This astounding miracle could only have been affected by a light. "brighter than the sun," rising on the other side of the sun-dial. We all know how electric light reverses the shadow of gas light. At St. Paul's conversion, "the light from heaven," the Shechinah brightness of Immanuel, outshone the splendour of the noonday sun. In the heavenly city there is no need of the sun to shine on it, nor of the moon to lighten it, for the glory of God and the Lamb is the light thereof. Unfortunately, we cannot tell on which side of the temple at Jerusalem the sun-dial of Ahaz was situated. It was probably a monolith or obelisk, resembling that on the Thames embankment, elevated on steps — translated "degrees" — and intended to regulate the hours of public worship. The setting sun had thrown the shadow across the steps; it had gone down ten degrees, when suddenly from the gate or window from the mercy-seat behind the veil of the naos, or temple proper, there flashed forth the majestic light of Divine glory that dwelt between the cherubim, reversing the shadow of the natural sun, and converting for Hezekiah the shadow of death into morning.

(R. Balgarnie, D. D.)

To the ardent eyes of the old prophet the light that had reversed the shadow on the sundial was the old "Light" of the Mosaic past. It had illumined the land of Goshen in the days of supernatural darkness that overspread the rest of Egypt. It had flashed out with more than electric brightness upon the hosts of Israel as they struggled on through the night and the sea to escape the pursuing army of the Pharaoh. It had "glided" as a fiery pillar before the tribes through the rocky desert, warning off their enemies, and guiding the pilgrim army homeward to the fatherland. It had synchronised their movements with those convulsions of nature that arrested the Jordan at harvest flood, and shook down the walls of Jericho at the moment when they were prepared to cross and capture the devoted city. And it had stood over Gibeon as a sun that would not go down, and as a moon that would not withdraw, while Jehovah fought for Israel, and gave them their "crowning victory" over the idolatrous Canaanites. Isaiah knew the Light.

(R. Balgarnie, D. D.)

Was it this, I wonder, that evoked from Isaiah that unwonted outburst of enthusiasm in the chapter beginning, "Arise, shine, for thy Light is come, and the glory of Jehovah is risen upon thee"? "Thy sun shall no more go down... for Jehovah shall be unto thee an everlasting Light, and thy God thy glory"? If so, how appropriate the words to the occasion. It is easy to identify the Light of Israel with Christ, the Light of the world.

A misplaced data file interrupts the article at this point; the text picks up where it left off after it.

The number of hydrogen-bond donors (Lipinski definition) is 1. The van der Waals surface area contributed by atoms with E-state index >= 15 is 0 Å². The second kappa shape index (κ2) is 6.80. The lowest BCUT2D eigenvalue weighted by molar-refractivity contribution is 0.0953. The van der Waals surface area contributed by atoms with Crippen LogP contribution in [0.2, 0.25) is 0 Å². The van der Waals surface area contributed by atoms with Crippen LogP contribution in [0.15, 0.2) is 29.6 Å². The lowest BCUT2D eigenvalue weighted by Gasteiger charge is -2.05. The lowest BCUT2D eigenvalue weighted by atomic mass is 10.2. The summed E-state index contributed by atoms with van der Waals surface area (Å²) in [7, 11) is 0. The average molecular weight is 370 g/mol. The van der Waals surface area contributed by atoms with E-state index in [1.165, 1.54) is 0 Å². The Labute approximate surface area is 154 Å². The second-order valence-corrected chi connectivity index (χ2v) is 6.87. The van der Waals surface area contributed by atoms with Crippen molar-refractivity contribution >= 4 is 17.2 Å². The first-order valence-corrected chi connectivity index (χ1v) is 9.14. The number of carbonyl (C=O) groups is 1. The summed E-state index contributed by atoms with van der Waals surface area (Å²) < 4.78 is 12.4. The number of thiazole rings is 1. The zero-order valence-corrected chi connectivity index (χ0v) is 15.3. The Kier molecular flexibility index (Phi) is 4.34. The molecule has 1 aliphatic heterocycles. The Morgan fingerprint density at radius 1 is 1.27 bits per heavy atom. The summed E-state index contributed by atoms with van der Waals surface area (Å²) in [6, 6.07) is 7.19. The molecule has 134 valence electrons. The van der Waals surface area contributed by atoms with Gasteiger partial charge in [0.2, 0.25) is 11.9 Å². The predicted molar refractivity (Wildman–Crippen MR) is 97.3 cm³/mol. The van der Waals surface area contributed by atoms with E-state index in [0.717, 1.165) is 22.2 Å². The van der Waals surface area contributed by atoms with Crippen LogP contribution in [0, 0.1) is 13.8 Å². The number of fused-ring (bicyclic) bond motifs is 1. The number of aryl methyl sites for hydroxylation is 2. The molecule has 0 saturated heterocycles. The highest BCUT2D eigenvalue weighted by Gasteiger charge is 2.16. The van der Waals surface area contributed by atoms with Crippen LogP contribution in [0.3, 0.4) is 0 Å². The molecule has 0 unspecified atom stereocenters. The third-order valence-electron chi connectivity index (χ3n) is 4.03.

(R. Balgarnie, D. D.)

I do not consider that I am putting any undue strain upon the text in applying it to Christ. The Shechinah was the recognised token to Israel of the presence of her covenant God. It led the Magi to Bethlehem. It shone around the shepherds on the night of the nativity. It overwhelmed Saul of Tarsus on the way to Damascus. Christ is the Light that dispels and reverses our shadows. Christ has dispelled and reversed —

I. THE SHADOW OF, SIN.

II. THE SHADOW OF GRIEF.

III. THE SHADOW OF DEATH. "If He be in thee," wrote John Pulsford, "who is the Light of Life, very Light and very Life, then, when the candlelight of ,thy body's life goes out, the sunlight of thy soul's life shall be bright about thee. '

(R. Balgarnie, D. D.)

The miracle is how God Himself began. Why will men always attack the wrong point, as if it were a wonderful thing that a man should have fifteen years added to his life; and yet we omit the stupendous miracle that man ever began to live. Thus attack what mystery we may we only go backward and upward until we come to Deity Himself. That is the great mystery, and there is none other.

(J. Parker, D. D.)